Of course Sweet Ann is reading 100 Hundred Days of Happiness by Fausto Brizzi. What else would Sweet Ann be reading? “This is the engaging story of Lucio Battistini and his final days, to be exact, the last one hundred days of his life. This is not a sad, drawn-out story of a man who knows his death is imminent but joyful in the telling of his life story and planning to spend his last one hundred as well as he can. As a reader you can picture Lucio with his friends, his father-in-law with whom he shares donuts with every morning, and his wife and their two children. Lucio is a man that lives and loves passionately. When he arrives in heaven he is told he can pick whatever age he would want to be for the rest of eternity. It is an interesting question and one you can also ponder. You might be a bit sad at the end of the book, but you will be smiling about the life Lucio shared with us. “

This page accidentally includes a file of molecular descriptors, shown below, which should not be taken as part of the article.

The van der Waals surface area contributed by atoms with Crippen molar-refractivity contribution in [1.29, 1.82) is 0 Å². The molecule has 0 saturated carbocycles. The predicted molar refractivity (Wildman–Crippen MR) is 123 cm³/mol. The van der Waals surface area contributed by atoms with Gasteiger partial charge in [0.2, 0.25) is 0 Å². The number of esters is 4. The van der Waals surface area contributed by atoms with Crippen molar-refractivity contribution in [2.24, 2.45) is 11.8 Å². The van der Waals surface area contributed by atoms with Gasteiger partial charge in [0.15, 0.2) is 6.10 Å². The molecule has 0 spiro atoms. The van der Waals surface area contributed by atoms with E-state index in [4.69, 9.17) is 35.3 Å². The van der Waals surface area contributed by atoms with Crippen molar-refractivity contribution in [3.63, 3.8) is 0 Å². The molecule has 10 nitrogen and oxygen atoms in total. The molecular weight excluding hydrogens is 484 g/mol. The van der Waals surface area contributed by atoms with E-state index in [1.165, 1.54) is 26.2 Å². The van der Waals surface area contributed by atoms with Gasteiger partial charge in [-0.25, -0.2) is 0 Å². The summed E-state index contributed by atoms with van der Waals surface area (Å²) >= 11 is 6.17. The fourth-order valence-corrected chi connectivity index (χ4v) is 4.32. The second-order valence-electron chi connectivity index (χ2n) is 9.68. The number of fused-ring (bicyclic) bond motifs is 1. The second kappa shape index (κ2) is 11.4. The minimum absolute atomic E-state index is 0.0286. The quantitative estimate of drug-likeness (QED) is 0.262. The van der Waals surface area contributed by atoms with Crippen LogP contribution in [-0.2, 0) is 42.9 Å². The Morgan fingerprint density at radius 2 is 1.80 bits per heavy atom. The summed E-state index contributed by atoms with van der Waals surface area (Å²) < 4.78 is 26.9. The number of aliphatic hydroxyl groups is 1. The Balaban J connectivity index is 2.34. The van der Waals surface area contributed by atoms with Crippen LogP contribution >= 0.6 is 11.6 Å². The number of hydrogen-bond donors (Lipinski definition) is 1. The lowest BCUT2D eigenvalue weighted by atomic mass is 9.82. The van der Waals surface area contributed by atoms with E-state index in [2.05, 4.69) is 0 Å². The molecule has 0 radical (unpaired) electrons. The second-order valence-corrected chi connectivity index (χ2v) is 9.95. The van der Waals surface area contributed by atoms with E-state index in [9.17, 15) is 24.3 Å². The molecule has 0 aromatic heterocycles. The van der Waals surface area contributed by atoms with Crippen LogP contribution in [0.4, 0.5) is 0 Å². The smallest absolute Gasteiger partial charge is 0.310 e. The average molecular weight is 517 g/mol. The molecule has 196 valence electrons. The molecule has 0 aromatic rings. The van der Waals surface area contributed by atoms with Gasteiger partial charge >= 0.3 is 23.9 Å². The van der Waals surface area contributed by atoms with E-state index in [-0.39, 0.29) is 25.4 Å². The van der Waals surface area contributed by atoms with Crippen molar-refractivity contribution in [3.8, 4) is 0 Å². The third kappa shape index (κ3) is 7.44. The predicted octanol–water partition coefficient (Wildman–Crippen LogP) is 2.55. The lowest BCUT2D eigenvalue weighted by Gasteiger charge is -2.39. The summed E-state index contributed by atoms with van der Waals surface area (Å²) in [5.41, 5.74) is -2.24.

Laura is watching this week. “The Honorable Woman, starring Maggie Gyllenhaal is a heavy experience. Like the Israeli/Gaza conflict the story is complex, tense, surprising, and disheartening. Ness Stein, played by Gyllenhaal is an idealistic business woman that believes her family company’s communication venture will be the answer to end the bitter strife of the region. What she finds instead is the riveting tribal back-story that pervades the “surface” politics that the world is given to see. International intelligence agencies of Great Britain, the United States and Israel circumvent, through the shadows revealing the cat and mouse games between agencies and within their own agency ranks. All of it spills over into the maelstrom of the peace process in the Middle East. All the players have secrets and no one is safe. The series is compelling to watch, and ambitious, taking all sides of this painful conflict.